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Against Prejudice: Ira Aldridge in Coventry, 1828

On Tuesday 19 September 2017 at 7.00pm the Sam Wanamaker Playhouse at Shakespeare's Globe presented Against Prejudice: A Celebration of Ira Aldridge.

This included a revival of the drama-documentary (first shown at the Belgrade Theatre Coventry in November 2016) telling Aldridge's story.

'Fascinating. His own words, invested with new relevance by recent events, reach out to us poignantly.' (Coventry Today)

Ray Fearon as Ira and Rakie Ayola as his wife 
Ray Fearon as Ira Aldridge and Rakie Ayola as his wife Margaret.
Belgrade Theatre, 2016


wrote in the programme: 'Ira was relentless. He didn't take no for an answer and he never, ever gave up. After spending so long absent from our artistic history. It is fitting and just that we celebrate him now.'

Ira Aldridge made history by becoming the manager of the Coventry Theatre for a season - the first black artist ever to run a British Theatre - in 1828 at the height of the fight against slavery. A plaque was recently unveiled at the site of the theatre to mark his life and achievements on the 150th anniversary of his death.

The rehearsed reading featured Ray Fearon, Rakie Ayola and Justin Avorth, with songs from by Una May and the Coventry Belgrade's Black Youth Theatre. It was followed by a discussion with historians and performers sharing their perspectives on Ira Aldridge's importance. Including: Martin Hoyles, author of Ira Aldridge: Celebrated 19th-century Actor; Joseph Mydell, director of the documentary, The Black Tragedian; Joseph Marcell, who played Aldridge in David Pownall's drama Black Star; and the prize-winning historian David Olusoga, presenter of the recent BBCTV season, Black and British: A Forgotten History. They were joined by the guest of honour Earl Cameron.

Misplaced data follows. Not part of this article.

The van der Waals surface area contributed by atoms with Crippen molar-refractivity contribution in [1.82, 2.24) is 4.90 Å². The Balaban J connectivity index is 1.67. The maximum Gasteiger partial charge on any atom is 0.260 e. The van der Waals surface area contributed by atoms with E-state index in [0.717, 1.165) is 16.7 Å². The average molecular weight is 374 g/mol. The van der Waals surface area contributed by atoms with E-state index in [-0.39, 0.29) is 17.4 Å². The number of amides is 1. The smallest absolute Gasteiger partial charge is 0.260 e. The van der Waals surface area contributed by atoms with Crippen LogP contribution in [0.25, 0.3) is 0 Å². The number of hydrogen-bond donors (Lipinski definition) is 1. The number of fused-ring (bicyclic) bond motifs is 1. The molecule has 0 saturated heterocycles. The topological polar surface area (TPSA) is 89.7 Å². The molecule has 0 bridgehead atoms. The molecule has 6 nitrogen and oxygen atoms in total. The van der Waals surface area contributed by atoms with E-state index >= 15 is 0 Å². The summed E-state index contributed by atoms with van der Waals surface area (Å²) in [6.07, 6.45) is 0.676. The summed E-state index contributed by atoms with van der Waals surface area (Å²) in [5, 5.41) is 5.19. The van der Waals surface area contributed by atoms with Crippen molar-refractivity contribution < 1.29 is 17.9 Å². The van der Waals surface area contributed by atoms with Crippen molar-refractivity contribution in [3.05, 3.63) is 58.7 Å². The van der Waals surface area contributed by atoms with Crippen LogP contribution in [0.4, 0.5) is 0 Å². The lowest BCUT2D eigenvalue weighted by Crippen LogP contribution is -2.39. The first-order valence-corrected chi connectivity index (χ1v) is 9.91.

In July, newspapers carried a report of an attack on a 14-year-old African American boy on the streets of New York. Police were said not to have intervened but joined in the assault.

It is a very contemporary story, the kind to which the Black Lives Matter campaign has been a response, but this was nearly 200 years ago, in 1821. The lad was an actor, a member of the recently formed African Company at the African Grove Theatre, opened that year by West Indian William Brown. The attack was part of a campaign against it and the theatre was burned down under suspicious circumstance.

This is where Tony Howard begins his dramatised account of the life of the landmark African-American actor Ira Aldridge, for he was that boy and that attack is the first surviving record we have of him.[...]

Aldridge got some good reviews—but terrible ones too, especially in The Times. This was at the height of agitation against slavery, which had been abolished in Britain but not in the colonies where British plantation owners feared for their fortunes if slaves were freed. Aldridge was a symbol of the black man’s intelligence and humanity; the pro-slavery lobby were probably paying for him to be discredited.[...]